I’m watching Love On The Spectrum (second season) on Netflix and loving it.
I have fallen for this non-scripted reality show.
I have fallen for this cast, a bunch of young Australians—who are on the autistic spectrum—as they go on a quest for dates and love.
I wonder, “Will the Israelis produce a similar program using young orthodox Jews who are on the autistic spectrum? Kinda like Shtisel, turned into a dating game for autistic people.
I just learned that the Israeli’s already have produced a similar program (seculars not orthodox) on autism called, On The Spectrum.
But from what I read, it’s not nearly as good as the Aussie show.
Of course, these young Aussies are high on the spectrum—so there’s a better chance that Cupid’s arrows will pierce the heart of a potential mate.
I’m hooked on this mating/dating game. So much so, that I can’t wait to see, who will find love and who will go home empty-handed”
I want to reach into my TV and grab the rejected and yell into their ears, “All is not lost. There’s still hope.”
So I sit and watch as one young man (Michael) who in his twenties visits his girlfriend’s (Heather) home for the first time to meet her parents and siblings.
The whole group sits around the dining room table making small talk.
They discuss where they have travelled to and where in the whole wide world they’d like to visit.
My ears perk up when Heather says, “I want to go to Poland to see Auschwitz and I want to visit the Anne Frank House.”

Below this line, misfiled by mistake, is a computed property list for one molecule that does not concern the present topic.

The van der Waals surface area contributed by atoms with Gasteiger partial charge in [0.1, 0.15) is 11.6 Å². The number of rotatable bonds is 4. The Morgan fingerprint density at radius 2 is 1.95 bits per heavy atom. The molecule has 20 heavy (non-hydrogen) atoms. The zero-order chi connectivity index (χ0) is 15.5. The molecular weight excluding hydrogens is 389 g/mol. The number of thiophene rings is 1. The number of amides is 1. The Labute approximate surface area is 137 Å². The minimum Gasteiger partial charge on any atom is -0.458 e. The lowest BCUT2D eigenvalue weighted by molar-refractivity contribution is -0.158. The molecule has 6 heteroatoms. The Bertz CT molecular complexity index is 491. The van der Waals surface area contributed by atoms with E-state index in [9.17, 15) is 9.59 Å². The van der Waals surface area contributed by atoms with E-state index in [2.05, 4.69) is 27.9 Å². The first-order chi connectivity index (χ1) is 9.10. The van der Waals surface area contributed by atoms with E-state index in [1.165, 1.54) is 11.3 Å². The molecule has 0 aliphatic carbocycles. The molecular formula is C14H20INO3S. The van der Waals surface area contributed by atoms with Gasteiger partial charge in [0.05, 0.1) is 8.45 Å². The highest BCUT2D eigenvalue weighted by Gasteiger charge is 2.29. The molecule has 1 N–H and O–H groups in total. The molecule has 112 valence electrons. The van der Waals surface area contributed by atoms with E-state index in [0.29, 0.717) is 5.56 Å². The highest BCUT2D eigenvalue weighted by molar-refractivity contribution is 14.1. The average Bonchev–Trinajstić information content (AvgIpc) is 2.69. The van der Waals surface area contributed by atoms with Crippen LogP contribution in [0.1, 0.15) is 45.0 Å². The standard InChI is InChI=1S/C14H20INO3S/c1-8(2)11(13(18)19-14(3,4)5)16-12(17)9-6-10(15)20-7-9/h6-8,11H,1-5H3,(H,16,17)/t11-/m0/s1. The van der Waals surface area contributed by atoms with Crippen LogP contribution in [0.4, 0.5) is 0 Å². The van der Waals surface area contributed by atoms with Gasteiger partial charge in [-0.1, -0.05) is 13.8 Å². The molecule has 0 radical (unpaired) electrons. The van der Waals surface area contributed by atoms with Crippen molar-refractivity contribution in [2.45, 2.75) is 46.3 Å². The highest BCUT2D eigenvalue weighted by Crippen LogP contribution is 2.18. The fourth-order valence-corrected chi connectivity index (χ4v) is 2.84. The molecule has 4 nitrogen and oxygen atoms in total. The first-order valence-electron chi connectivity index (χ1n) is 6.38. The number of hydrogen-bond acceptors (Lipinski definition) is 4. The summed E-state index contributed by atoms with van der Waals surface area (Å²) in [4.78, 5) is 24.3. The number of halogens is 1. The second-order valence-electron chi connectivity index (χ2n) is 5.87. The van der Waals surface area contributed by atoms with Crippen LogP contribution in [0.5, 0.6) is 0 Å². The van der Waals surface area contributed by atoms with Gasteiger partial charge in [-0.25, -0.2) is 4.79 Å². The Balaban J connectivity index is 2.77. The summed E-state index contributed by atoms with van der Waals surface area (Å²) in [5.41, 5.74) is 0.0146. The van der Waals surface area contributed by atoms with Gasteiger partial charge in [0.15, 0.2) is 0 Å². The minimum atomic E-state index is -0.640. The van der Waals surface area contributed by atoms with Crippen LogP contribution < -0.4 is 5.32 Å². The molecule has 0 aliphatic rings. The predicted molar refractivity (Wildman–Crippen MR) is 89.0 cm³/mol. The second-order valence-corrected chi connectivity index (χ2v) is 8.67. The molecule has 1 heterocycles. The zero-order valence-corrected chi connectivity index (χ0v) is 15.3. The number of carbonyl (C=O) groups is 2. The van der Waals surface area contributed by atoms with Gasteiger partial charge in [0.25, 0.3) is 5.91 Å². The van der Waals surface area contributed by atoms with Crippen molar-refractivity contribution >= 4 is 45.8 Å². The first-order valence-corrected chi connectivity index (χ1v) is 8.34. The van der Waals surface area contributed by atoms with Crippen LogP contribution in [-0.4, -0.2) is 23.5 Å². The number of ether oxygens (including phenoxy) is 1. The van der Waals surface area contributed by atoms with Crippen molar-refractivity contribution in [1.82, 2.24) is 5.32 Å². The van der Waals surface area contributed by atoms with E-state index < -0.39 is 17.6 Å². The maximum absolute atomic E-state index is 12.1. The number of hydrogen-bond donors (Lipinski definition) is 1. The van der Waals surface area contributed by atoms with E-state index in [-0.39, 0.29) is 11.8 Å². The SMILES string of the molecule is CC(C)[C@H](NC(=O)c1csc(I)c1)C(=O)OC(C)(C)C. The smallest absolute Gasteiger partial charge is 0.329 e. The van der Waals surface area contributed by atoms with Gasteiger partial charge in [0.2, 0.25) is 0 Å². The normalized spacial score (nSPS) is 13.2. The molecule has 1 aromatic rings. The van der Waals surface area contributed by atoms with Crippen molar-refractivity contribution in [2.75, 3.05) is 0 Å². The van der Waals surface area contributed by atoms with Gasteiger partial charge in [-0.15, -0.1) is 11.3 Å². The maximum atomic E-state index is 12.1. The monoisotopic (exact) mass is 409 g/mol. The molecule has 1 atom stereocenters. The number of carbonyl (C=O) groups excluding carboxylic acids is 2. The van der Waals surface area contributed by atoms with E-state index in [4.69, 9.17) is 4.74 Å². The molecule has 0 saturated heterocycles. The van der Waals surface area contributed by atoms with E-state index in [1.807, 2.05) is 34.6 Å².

Remember this is a young, Christian, woman who was born and raised in Australia.
Remember that she’s three generations removed from the Shoah.
Yet, she announces her desire to see a concentration camp.
And she wants visit the room in the attic, where Anne Frank hid behind a bookcase from 1942 to 1944 in fear that Nazi’s would find her and her family and send them to a death camp.
She wants to see where Anne wrote her diary before she died in Bergen-Belsen.
She wants to see the concentration camp where Anne was interned.
I am not surprised that Heather’s parents quickly change the subject.
No surprise that Heather’s parents, nor Michael, ask any follow-up questions about: Why Poland? Why Auschwitz? Why Anne Frank?
But I still ponder, what I have just witnessed.
I recall the media and some social activist groups stressing how a large portion of the latest generation claims to have never heard of the Holocaust.
Therefore, the goal of these social activists is to put Holocaust educational programs in all schools.
An admirable goal.
But these stories make me pessimistic. For I fear, one day the word ‘Auschwitz’ will no longer have meaning.
I fear the loss of six million Jewish lives will be forgotten.
But now I think, “All is not lost. There’s still hope that in 100 years or longer the Holocaust will still be remembered.”
Thanks Heather, for reminding me that the “Never Again and the Never Forget” messages live in hearts and minds of people across this whole wide world.
Heather, you have made me realize:
All is not lost and there is still hope.